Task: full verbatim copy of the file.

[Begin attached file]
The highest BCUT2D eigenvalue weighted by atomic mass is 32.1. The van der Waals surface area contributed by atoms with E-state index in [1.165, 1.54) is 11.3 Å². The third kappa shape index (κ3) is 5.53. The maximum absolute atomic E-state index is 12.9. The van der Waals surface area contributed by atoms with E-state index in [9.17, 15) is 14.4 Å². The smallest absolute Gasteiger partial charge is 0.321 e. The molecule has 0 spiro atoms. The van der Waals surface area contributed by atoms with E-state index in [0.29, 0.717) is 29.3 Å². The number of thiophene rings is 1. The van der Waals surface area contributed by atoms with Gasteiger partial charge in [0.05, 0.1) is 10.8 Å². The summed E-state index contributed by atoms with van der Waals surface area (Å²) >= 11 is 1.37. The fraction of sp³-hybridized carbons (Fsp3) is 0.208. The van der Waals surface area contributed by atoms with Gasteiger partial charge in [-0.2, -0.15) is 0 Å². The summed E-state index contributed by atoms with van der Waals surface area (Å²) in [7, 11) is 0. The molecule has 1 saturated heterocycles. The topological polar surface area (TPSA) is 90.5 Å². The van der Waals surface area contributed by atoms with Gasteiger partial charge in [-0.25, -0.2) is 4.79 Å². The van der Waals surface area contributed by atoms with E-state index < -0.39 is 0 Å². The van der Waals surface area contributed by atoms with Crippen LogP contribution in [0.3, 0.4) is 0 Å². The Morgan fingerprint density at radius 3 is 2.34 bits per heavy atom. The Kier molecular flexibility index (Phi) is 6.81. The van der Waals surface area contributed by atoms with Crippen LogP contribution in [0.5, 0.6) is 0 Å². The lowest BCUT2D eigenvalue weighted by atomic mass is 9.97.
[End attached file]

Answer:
The highest BCUT2D eigenvalue weighted by atomic mass is 32.1. The van der Waals surface area contributed by atoms with E-state index in [1.165, 1.54) is 11.3 Å². The third kappa shape index (κ3) is 5.53. The maximum absolute atomic E-state index is 12.9. The van der Waals surface area contributed by atoms with E-state index in [9.17, 15) is 14.4 Å². The smallest absolute Gasteiger partial charge is 0.321 e. The molecule has 0 spiro atoms. The van der Waals surface area contributed by atoms with E-state index in [0.29, 0.717) is 29.3 Å². The number of thiophene rings is 1. The van der Waals surface area contributed by atoms with Gasteiger partial charge in [0.05, 0.1) is 10.8 Å². The summed E-state index contributed by atoms with van der Waals surface area (Å²) >= 11 is 1.37. The fraction of sp³-hybridized carbons (Fsp3) is 0.208. The van der Waals surface area contributed by atoms with Gasteiger partial charge in [-0.2, -0.15) is 0 Å². The summed E-state index contributed by atoms with van der Waals surface area (Å²) in [7, 11) is 0. The molecule has 1 saturated heterocycles. The topological polar surface area (TPSA) is 90.5 Å². The van der Waals surface area contributed by atoms with Gasteiger partial charge in [-0.25, -0.2) is 4.79 Å². The van der Waals surface area contributed by atoms with E-state index < -0.39 is 0 Å². The van der Waals surface area contributed by atoms with Crippen LogP contribution in [0.3, 0.4) is 0 Å². The Morgan fingerprint density at radius 3 is 2.34 bits per heavy atom. The Kier molecular flexibility index (Phi) is 6.81. The van der Waals surface area contributed by atoms with Crippen LogP contribution in [0.5, 0.6) is 0 Å². The lowest BCUT2D eigenvalue weighted by atomic mass is 9.97.